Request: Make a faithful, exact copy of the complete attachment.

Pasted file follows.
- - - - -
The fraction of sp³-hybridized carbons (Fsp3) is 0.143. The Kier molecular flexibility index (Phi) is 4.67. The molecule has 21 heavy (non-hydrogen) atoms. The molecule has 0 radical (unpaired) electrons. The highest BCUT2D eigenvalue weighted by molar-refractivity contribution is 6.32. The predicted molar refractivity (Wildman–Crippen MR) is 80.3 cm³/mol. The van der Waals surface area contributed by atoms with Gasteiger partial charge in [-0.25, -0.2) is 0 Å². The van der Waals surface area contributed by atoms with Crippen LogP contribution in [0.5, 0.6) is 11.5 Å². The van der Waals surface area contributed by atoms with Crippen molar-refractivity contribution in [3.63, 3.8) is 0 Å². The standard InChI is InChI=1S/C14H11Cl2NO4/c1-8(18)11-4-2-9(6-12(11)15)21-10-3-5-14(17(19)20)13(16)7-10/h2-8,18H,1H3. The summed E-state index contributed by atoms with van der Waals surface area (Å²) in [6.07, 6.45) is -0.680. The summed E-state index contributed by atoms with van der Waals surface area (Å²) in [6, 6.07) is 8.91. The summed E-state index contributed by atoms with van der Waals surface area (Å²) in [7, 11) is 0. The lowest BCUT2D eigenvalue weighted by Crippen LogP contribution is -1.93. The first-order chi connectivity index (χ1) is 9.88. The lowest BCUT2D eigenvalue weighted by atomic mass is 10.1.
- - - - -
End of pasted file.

The fraction of sp³-hybridized carbons (Fsp3) is 0.143. The Kier molecular flexibility index (Phi) is 4.67. The molecule has 21 heavy (non-hydrogen) atoms. The molecule has 0 radical (unpaired) electrons. The highest BCUT2D eigenvalue weighted by molar-refractivity contribution is 6.32. The predicted molar refractivity (Wildman–Crippen MR) is 80.3 cm³/mol. The van der Waals surface area contributed by atoms with Gasteiger partial charge in [-0.25, -0.2) is 0 Å². The van der Waals surface area contributed by atoms with Crippen LogP contribution in [0.5, 0.6) is 11.5 Å². The van der Waals surface area contributed by atoms with Crippen molar-refractivity contribution in [3.63, 3.8) is 0 Å². The standard InChI is InChI=1S/C14H11Cl2NO4/c1-8(18)11-4-2-9(6-12(11)15)21-10-3-5-14(17(19)20)13(16)7-10/h2-8,18H,1H3. The summed E-state index contributed by atoms with van der Waals surface area (Å²) in [6.07, 6.45) is -0.680. The summed E-state index contributed by atoms with van der Waals surface area (Å²) in [6, 6.07) is 8.91. The summed E-state index contributed by atoms with van der Waals surface area (Å²) in [7, 11) is 0. The lowest BCUT2D eigenvalue weighted by Crippen LogP contribution is -1.93. The first-order chi connectivity index (χ1) is 9.88. The lowest BCUT2D eigenvalue weighted by atomic mass is 10.1.